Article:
SOCIALISM AT WORK KILLS PERFORMANCE

SOCIALISM AT WORK KILLS PERFORMANCE

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“The problem with socialism is that you eventually run out of other people’s money.”

– Margaret Thatcher


“Problem with corporate Socialism is that you eventually run out of performers. Worse, you stop attracting them.”

Several Indian organizations and international companies operating in India should have done better business. There are numerous reasons for organization’s poor performance in business, government, and non-governmental organizations. These include insufficient capabilities, inadequate training and development, a lack of leadership, incorrect risk assessment, and an ineffective strategy or business model.

Various businesses are afflicted with one or more of these problems. We all know that outstanding execution is the key to success, even if the strategy or business model is slightly flawed or the risk is not appropriately addressed. However, most businesses lack execution excellence. What is the root of the problem?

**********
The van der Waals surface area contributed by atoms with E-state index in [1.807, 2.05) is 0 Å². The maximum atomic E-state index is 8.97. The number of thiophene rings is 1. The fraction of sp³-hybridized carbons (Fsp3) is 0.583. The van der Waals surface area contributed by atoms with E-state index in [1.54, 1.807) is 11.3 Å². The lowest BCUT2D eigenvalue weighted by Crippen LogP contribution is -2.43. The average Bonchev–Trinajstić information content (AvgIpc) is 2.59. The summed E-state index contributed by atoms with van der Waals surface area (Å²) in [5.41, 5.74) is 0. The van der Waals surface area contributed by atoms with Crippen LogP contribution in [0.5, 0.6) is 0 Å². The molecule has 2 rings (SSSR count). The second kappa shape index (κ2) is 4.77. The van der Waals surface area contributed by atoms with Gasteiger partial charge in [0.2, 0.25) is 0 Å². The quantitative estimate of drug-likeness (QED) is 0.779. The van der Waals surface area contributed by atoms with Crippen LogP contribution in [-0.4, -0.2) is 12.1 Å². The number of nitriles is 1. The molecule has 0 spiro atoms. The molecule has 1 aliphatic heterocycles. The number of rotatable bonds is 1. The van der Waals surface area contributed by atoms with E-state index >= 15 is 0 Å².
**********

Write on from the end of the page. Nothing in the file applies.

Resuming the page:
The main reason for the lack of execution excellence is “Socialism at Work,” which affects most of the companies in Asia, particularly in India. What is the incentive to perform if organizations reward both high and low performers equally? Worse, in terms of opportunity, resources, recognition and appreciation, organizations do not treat high performers differently.

In the worst situation, this leads to high employee engagement amongst non-performers. The high performers are disengaged and eventually leave. Believe me, I would have seen at least 100 surveys with inverse co-relations between performance and engagement. Most of these organizations do not exist.